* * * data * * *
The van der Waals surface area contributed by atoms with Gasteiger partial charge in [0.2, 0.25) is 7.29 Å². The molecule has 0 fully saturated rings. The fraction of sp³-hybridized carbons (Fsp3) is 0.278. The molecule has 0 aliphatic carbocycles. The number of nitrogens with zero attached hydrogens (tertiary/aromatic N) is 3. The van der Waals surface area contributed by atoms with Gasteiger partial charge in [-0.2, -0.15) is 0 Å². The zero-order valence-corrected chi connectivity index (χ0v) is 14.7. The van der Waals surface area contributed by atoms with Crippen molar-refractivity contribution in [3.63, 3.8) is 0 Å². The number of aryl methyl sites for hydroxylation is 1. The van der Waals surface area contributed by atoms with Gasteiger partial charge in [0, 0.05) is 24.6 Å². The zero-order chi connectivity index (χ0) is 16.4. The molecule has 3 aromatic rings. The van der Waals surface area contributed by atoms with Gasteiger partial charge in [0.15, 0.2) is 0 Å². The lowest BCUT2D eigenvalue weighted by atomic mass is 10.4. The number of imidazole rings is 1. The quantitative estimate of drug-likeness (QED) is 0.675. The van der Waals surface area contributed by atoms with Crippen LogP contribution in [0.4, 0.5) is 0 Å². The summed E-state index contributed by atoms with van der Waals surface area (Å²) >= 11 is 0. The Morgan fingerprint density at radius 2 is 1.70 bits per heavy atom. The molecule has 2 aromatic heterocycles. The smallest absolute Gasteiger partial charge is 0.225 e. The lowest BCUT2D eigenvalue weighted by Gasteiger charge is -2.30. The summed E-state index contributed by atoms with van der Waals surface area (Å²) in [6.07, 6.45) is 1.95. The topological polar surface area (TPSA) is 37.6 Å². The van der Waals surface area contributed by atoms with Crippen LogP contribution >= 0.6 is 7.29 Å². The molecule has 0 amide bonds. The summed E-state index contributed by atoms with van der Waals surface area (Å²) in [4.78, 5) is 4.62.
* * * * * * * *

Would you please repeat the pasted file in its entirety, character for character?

The van der Waals surface area contributed by atoms with Gasteiger partial charge in [0.2, 0.25) is 7.29 Å². The molecule has 0 fully saturated rings. The fraction of sp³-hybridized carbons (Fsp3) is 0.278. The molecule has 0 aliphatic carbocycles. The number of nitrogens with zero attached hydrogens (tertiary/aromatic N) is 3. The van der Waals surface area contributed by atoms with Gasteiger partial charge in [-0.2, -0.15) is 0 Å². The zero-order valence-corrected chi connectivity index (χ0v) is 14.7. The van der Waals surface area contributed by atoms with Crippen molar-refractivity contribution in [3.63, 3.8) is 0 Å². The number of aryl methyl sites for hydroxylation is 1. The van der Waals surface area contributed by atoms with Gasteiger partial charge in [0, 0.05) is 24.6 Å². The zero-order chi connectivity index (χ0) is 16.4. The molecule has 3 aromatic rings. The van der Waals surface area contributed by atoms with Gasteiger partial charge in [0.15, 0.2) is 0 Å². The lowest BCUT2D eigenvalue weighted by atomic mass is 10.4. The number of imidazole rings is 1. The quantitative estimate of drug-likeness (QED) is 0.675. The van der Waals surface area contributed by atoms with Crippen LogP contribution in [0.4, 0.5) is 0 Å². The summed E-state index contributed by atoms with van der Waals surface area (Å²) >= 11 is 0. The Morgan fingerprint density at radius 2 is 1.70 bits per heavy atom. The molecule has 2 aromatic heterocycles. The smallest absolute Gasteiger partial charge is 0.225 e. The lowest BCUT2D eigenvalue weighted by Gasteiger charge is -2.30. The summed E-state index contributed by atoms with van der Waals surface area (Å²) in [6.07, 6.45) is 1.95. The topological polar surface area (TPSA) is 37.6 Å². The van der Waals surface area contributed by atoms with Crippen LogP contribution >= 0.6 is 7.29 Å². The molecule has 0 amide bonds. The summed E-state index contributed by atoms with van der Waals surface area (Å²) in [4.78, 5) is 4.62.